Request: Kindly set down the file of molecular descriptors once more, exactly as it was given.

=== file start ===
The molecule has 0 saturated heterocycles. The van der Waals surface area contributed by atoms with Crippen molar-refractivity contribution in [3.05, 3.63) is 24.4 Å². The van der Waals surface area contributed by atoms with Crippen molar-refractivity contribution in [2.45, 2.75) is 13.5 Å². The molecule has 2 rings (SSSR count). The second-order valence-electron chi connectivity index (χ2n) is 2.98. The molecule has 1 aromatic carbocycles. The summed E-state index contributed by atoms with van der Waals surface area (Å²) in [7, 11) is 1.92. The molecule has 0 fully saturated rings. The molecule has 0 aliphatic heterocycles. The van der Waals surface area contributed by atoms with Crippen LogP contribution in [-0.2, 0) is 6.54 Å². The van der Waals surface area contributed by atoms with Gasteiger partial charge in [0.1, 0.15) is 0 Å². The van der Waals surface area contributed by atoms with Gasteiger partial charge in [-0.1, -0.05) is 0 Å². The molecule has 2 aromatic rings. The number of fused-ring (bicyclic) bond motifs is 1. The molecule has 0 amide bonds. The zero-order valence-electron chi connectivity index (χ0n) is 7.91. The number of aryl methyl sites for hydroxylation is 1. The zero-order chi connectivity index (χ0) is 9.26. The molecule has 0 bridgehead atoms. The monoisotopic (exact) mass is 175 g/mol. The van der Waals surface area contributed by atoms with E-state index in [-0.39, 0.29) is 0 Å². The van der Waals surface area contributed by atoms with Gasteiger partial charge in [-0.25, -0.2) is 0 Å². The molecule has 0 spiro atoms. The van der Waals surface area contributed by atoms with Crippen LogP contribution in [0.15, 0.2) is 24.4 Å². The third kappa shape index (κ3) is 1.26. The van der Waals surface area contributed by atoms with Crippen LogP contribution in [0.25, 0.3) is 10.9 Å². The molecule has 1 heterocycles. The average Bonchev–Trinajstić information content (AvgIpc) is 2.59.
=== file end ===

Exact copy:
The molecule has 0 saturated heterocycles. The van der Waals surface area contributed by atoms with Crippen molar-refractivity contribution in [3.05, 3.63) is 24.4 Å². The van der Waals surface area contributed by atoms with Crippen molar-refractivity contribution in [2.45, 2.75) is 13.5 Å². The molecule has 2 rings (SSSR count). The second-order valence-electron chi connectivity index (χ2n) is 2.98. The molecule has 1 aromatic carbocycles. The summed E-state index contributed by atoms with van der Waals surface area (Å²) in [7, 11) is 1.92. The molecule has 0 fully saturated rings. The molecule has 0 aliphatic heterocycles. The van der Waals surface area contributed by atoms with Crippen LogP contribution in [-0.2, 0) is 6.54 Å². The van der Waals surface area contributed by atoms with Gasteiger partial charge in [0.1, 0.15) is 0 Å². The van der Waals surface area contributed by atoms with Gasteiger partial charge in [-0.1, -0.05) is 0 Å². The molecule has 2 aromatic rings. The number of fused-ring (bicyclic) bond motifs is 1. The molecule has 0 amide bonds. The zero-order valence-electron chi connectivity index (χ0n) is 7.91. The number of aryl methyl sites for hydroxylation is 1. The zero-order chi connectivity index (χ0) is 9.26. The molecule has 0 bridgehead atoms. The monoisotopic (exact) mass is 175 g/mol. The van der Waals surface area contributed by atoms with E-state index in [-0.39, 0.29) is 0 Å². The van der Waals surface area contributed by atoms with Gasteiger partial charge in [-0.25, -0.2) is 0 Å². The molecule has 0 spiro atoms. The van der Waals surface area contributed by atoms with Crippen LogP contribution in [0.15, 0.2) is 24.4 Å². The third kappa shape index (κ3) is 1.26. The van der Waals surface area contributed by atoms with Crippen LogP contribution in [0.25, 0.3) is 10.9 Å². The molecule has 1 heterocycles. The average Bonchev–Trinajstić information content (AvgIpc) is 2.59.